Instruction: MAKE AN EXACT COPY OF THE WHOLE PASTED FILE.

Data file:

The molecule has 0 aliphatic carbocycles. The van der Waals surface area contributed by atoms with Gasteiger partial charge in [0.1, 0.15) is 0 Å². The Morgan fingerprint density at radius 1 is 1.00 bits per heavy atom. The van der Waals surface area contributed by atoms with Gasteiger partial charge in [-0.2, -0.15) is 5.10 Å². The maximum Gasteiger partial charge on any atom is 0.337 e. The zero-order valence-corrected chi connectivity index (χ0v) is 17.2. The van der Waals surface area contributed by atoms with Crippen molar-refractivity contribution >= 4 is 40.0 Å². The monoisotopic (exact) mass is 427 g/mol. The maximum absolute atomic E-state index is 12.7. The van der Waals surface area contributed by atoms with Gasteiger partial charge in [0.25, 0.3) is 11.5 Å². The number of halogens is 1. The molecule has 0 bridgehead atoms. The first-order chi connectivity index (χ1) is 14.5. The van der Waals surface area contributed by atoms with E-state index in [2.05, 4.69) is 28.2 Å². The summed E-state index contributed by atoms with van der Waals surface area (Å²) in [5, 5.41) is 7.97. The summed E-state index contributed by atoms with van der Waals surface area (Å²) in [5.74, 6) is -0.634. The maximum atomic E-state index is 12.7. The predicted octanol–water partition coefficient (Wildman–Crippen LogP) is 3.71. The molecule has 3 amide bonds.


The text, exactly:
The molecule has 0 aliphatic carbocycles. The van der Waals surface area contributed by atoms with Gasteiger partial charge in [0.1, 0.15) is 0 Å². The Morgan fingerprint density at radius 1 is 1.00 bits per heavy atom. The van der Waals surface area contributed by atoms with Gasteiger partial charge in [-0.2, -0.15) is 5.10 Å². The maximum Gasteiger partial charge on any atom is 0.337 e. The zero-order valence-corrected chi connectivity index (χ0v) is 17.2. The van der Waals surface area contributed by atoms with Crippen molar-refractivity contribution >= 4 is 40.0 Å². The monoisotopic (exact) mass is 427 g/mol. The maximum absolute atomic E-state index is 12.7. The van der Waals surface area contributed by atoms with Gasteiger partial charge in [0.25, 0.3) is 11.5 Å². The number of halogens is 1. The molecule has 0 bridgehead atoms. The first-order chi connectivity index (χ1) is 14.5. The van der Waals surface area contributed by atoms with E-state index in [2.05, 4.69) is 28.2 Å². The summed E-state index contributed by atoms with van der Waals surface area (Å²) in [5, 5.41) is 7.97. The summed E-state index contributed by atoms with van der Waals surface area (Å²) in [5.74, 6) is -0.634. The maximum atomic E-state index is 12.7. The predicted octanol–water partition coefficient (Wildman–Crippen LogP) is 3.71. The molecule has 3 amide bonds.